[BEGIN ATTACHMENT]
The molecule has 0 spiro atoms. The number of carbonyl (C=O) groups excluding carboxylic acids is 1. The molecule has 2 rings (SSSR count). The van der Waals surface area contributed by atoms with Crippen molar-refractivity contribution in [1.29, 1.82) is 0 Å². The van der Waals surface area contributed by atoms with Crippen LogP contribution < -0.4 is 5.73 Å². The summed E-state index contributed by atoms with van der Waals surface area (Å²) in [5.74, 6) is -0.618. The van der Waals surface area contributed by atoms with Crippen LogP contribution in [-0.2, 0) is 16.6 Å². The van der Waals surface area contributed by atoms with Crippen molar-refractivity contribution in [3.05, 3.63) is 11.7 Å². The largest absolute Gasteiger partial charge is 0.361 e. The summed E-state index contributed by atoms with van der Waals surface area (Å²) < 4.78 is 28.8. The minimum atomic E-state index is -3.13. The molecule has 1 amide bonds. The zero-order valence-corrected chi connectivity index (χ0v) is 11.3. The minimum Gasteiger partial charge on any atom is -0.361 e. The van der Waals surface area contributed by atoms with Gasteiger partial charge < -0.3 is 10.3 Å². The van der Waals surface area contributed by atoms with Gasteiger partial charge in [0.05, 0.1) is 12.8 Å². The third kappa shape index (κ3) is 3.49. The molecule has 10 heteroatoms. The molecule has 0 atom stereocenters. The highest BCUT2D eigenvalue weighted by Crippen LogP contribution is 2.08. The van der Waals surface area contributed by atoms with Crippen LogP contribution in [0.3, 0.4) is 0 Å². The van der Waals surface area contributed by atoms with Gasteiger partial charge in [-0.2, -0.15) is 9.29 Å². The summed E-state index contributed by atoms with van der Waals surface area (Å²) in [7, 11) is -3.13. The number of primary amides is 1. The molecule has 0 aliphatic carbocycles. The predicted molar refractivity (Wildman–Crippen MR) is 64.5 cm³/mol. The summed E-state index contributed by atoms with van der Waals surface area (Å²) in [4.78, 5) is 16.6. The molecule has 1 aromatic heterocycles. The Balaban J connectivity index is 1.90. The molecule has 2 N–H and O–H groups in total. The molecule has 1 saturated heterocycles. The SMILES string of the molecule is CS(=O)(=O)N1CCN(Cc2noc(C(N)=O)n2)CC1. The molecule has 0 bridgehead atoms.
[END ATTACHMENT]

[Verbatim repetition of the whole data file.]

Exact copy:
The molecule has 0 spiro atoms. The number of carbonyl (C=O) groups excluding carboxylic acids is 1. The molecule has 2 rings (SSSR count). The van der Waals surface area contributed by atoms with Crippen molar-refractivity contribution in [1.29, 1.82) is 0 Å². The van der Waals surface area contributed by atoms with Crippen LogP contribution < -0.4 is 5.73 Å². The summed E-state index contributed by atoms with van der Waals surface area (Å²) in [5.74, 6) is -0.618. The van der Waals surface area contributed by atoms with Crippen LogP contribution in [-0.2, 0) is 16.6 Å². The van der Waals surface area contributed by atoms with Crippen molar-refractivity contribution in [3.05, 3.63) is 11.7 Å². The largest absolute Gasteiger partial charge is 0.361 e. The summed E-state index contributed by atoms with van der Waals surface area (Å²) < 4.78 is 28.8. The minimum atomic E-state index is -3.13. The molecule has 1 amide bonds. The zero-order valence-corrected chi connectivity index (χ0v) is 11.3. The minimum Gasteiger partial charge on any atom is -0.361 e. The van der Waals surface area contributed by atoms with Gasteiger partial charge < -0.3 is 10.3 Å². The van der Waals surface area contributed by atoms with Gasteiger partial charge in [0.05, 0.1) is 12.8 Å². The third kappa shape index (κ3) is 3.49. The molecule has 10 heteroatoms. The molecule has 0 atom stereocenters. The highest BCUT2D eigenvalue weighted by Crippen LogP contribution is 2.08. The van der Waals surface area contributed by atoms with Crippen LogP contribution in [0.3, 0.4) is 0 Å². The van der Waals surface area contributed by atoms with Gasteiger partial charge in [-0.2, -0.15) is 9.29 Å². The summed E-state index contributed by atoms with van der Waals surface area (Å²) in [7, 11) is -3.13. The number of primary amides is 1. The molecule has 0 aliphatic carbocycles. The predicted molar refractivity (Wildman–Crippen MR) is 64.5 cm³/mol. The summed E-state index contributed by atoms with van der Waals surface area (Å²) in [4.78, 5) is 16.6. The molecule has 1 aromatic heterocycles. The Balaban J connectivity index is 1.90. The molecule has 2 N–H and O–H groups in total. The molecule has 1 saturated heterocycles. The SMILES string of the molecule is CS(=O)(=O)N1CCN(Cc2noc(C(N)=O)n2)CC1. The molecule has 0 bridgehead atoms.